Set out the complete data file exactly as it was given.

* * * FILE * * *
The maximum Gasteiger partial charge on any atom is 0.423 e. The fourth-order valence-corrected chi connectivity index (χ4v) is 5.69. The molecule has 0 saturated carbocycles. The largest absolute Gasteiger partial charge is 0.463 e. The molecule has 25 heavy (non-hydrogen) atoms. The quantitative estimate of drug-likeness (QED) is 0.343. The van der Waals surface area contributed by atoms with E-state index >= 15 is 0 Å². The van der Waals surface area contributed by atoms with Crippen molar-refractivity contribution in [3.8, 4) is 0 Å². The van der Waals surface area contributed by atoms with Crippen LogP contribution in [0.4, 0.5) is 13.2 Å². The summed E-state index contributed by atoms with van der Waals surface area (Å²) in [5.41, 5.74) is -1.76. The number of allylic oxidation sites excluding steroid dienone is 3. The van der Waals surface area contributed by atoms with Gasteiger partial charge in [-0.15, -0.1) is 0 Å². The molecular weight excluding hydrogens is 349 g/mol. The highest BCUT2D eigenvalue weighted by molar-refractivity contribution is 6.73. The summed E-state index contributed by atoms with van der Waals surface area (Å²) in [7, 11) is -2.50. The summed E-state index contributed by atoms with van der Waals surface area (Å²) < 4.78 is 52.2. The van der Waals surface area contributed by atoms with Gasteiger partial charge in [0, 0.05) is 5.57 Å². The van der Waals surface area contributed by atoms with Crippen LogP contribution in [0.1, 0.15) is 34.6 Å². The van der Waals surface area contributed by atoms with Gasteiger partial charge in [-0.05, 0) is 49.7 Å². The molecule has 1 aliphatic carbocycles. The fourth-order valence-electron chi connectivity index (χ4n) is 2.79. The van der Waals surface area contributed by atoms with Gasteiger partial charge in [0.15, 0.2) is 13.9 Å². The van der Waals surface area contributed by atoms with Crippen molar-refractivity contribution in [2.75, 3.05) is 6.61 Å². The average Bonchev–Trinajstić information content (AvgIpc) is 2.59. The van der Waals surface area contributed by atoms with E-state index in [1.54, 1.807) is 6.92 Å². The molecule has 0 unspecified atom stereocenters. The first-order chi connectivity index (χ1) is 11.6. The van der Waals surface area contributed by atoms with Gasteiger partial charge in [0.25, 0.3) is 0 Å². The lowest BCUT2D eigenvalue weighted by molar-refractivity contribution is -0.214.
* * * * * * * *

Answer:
The maximum Gasteiger partial charge on any atom is 0.423 e. The fourth-order valence-corrected chi connectivity index (χ4v) is 5.69. The molecule has 0 saturated carbocycles. The largest absolute Gasteiger partial charge is 0.463 e. The molecule has 25 heavy (non-hydrogen) atoms. The quantitative estimate of drug-likeness (QED) is 0.343. The van der Waals surface area contributed by atoms with E-state index >= 15 is 0 Å². The van der Waals surface area contributed by atoms with Crippen molar-refractivity contribution in [3.8, 4) is 0 Å². The van der Waals surface area contributed by atoms with Crippen LogP contribution in [0.4, 0.5) is 13.2 Å². The summed E-state index contributed by atoms with van der Waals surface area (Å²) in [5.41, 5.74) is -1.76. The number of allylic oxidation sites excluding steroid dienone is 3. The van der Waals surface area contributed by atoms with Gasteiger partial charge in [-0.15, -0.1) is 0 Å². The molecular weight excluding hydrogens is 349 g/mol. The highest BCUT2D eigenvalue weighted by molar-refractivity contribution is 6.73. The summed E-state index contributed by atoms with van der Waals surface area (Å²) in [7, 11) is -2.50. The summed E-state index contributed by atoms with van der Waals surface area (Å²) < 4.78 is 52.2. The van der Waals surface area contributed by atoms with Gasteiger partial charge in [0, 0.05) is 5.57 Å². The van der Waals surface area contributed by atoms with Crippen LogP contribution in [0.1, 0.15) is 34.6 Å². The van der Waals surface area contributed by atoms with Gasteiger partial charge in [-0.05, 0) is 49.7 Å². The molecule has 1 aliphatic carbocycles. The fourth-order valence-electron chi connectivity index (χ4n) is 2.79. The van der Waals surface area contributed by atoms with Gasteiger partial charge in [0.15, 0.2) is 13.9 Å². The van der Waals surface area contributed by atoms with Crippen molar-refractivity contribution in [2.75, 3.05) is 6.61 Å². The average Bonchev–Trinajstić information content (AvgIpc) is 2.59. The van der Waals surface area contributed by atoms with E-state index in [1.54, 1.807) is 6.92 Å². The molecule has 0 unspecified atom stereocenters. The first-order chi connectivity index (χ1) is 11.6. The van der Waals surface area contributed by atoms with Gasteiger partial charge in [0.25, 0.3) is 0 Å². The lowest BCUT2D eigenvalue weighted by molar-refractivity contribution is -0.214.